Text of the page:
Heavy Metal, AnOther Magazine, February 2016
All copy as supplied to the publication.
Katie Treggiden speaks to Newcastle-based design trio Novocastrian – a designer, an architect and a metal worker – putting their hometown firmly on the map.
With their debut collection at the London Design Festival’s designjunction and Newcastle’s Northern Design Festival, and an award for Best New Designer under their belts already, Novocastrian has burst onto the design scene with a singularly local approach to design and manufacture.
Founded by designer Mark McCormick, architect Richy Almond, and metalworker Dean Almond, Novocastrian specialises in products that are inspired by and made in the North of England. “Our local history is a continual source of inspiration,” says Mark. “Repurposing forgotten craft, processes and techniques is hugely satisfying.” Their Staiths shelving unit was inspired by the iconic Dunston Staiths – industrial timber structures built in the River Tyne at the turn of the century to expedite the transfer of coal from rail to river. While their Binate tables comprise a blackened steel frame topped with either a slab of Cumbrian slate quarried 75 miles from their workshop or patinated brass. “We're proud to source and fabricate in the UK, helping to retain skills that are rapidly dying out,” says Mark. “And clients are becoming less concerned solely with price, and more concerned with locally sourced, locally made pieces with a strong backstory.”
The team’s shared commitment to their local area is borne of a shared history. “Mark and I grew up together in the North East of England,” explains Richy. “We've long been inspired by each other's work and have actively explored the ways in which our creative disciplines overlap – it was only a matter of time until the right idea fell into place.” Having chosen to study architecture despite a family business in industrial metal fabrication, Richy had also been exploring the overlap between architecture and metalwork. “In the end the solution was blindingly obvious,” he says. “We would simply start making things with metal.” Keen to explore the dialogue between designer and maker, they quickly brought Richy’s brother Dean, a metalworker, into their conversations and Novocastrian was born. “I’m really proud that we've found a way that we can work creatively with family and friends on a daily basis,” he says.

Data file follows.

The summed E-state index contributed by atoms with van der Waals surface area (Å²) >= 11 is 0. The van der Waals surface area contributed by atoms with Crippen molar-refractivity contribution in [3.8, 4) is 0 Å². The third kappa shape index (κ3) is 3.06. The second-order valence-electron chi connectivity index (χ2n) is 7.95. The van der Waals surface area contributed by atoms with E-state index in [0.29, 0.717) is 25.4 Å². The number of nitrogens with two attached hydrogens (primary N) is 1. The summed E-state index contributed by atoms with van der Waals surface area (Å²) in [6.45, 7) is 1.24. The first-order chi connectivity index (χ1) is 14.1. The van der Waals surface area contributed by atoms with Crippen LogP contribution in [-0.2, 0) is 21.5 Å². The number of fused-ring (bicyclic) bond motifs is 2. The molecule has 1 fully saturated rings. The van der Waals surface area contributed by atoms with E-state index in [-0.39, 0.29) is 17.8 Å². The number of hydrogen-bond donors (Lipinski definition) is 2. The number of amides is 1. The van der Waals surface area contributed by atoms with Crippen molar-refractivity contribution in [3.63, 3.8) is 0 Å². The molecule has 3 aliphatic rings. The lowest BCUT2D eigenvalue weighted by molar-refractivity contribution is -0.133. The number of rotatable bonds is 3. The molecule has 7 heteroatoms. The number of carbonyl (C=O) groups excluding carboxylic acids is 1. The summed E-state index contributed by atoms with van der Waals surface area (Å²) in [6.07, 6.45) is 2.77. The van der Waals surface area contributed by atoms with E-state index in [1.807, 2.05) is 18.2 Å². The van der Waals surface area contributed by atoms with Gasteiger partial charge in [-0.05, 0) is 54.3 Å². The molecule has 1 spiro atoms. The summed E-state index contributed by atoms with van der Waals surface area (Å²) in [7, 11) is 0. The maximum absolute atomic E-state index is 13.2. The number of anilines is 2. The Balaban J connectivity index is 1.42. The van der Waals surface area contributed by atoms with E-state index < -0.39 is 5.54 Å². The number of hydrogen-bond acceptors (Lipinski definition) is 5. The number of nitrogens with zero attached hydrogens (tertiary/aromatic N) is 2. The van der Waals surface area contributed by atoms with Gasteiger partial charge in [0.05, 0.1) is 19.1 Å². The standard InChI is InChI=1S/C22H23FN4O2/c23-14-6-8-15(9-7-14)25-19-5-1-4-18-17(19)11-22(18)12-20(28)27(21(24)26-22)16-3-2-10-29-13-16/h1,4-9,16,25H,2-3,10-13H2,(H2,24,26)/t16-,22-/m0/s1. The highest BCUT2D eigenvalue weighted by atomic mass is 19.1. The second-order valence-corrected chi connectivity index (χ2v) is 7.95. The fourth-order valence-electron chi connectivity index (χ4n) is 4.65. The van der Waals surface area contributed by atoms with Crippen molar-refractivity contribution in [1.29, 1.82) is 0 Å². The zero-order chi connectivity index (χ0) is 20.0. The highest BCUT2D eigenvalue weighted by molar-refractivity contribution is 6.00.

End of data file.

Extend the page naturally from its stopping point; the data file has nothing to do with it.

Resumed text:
It’s this unusual combination of skills that provides the key to their design and making process. It starts with research: “Exploring our forgotten local heritage is really inspiring,” explains Mark. Then comes design: “The hardest part is always the first move,” says Richy. “That awful sketch you need to get the process moving.” And after that it’s simply a matter of refining and improving. “Dean offers a practical influence during the design phase that allows us to work very efficiently,” he says of their philosophy, which embraces the maker’s viewpoint as much as the designer’s. “It's vital that Richy and I stay close to the making process. As designers, we learn from Dean every time we develop a new piece.” For Richy, this fabrication phase is the most exciting part of the process: “The sparks, the noise, the energy of production, followed by the calm as each piece is revealed, still hot to the touch and ready for inspection,” he says. “After witnessing the creation of something, you see it differently. There's a sense of energy embodied in it.”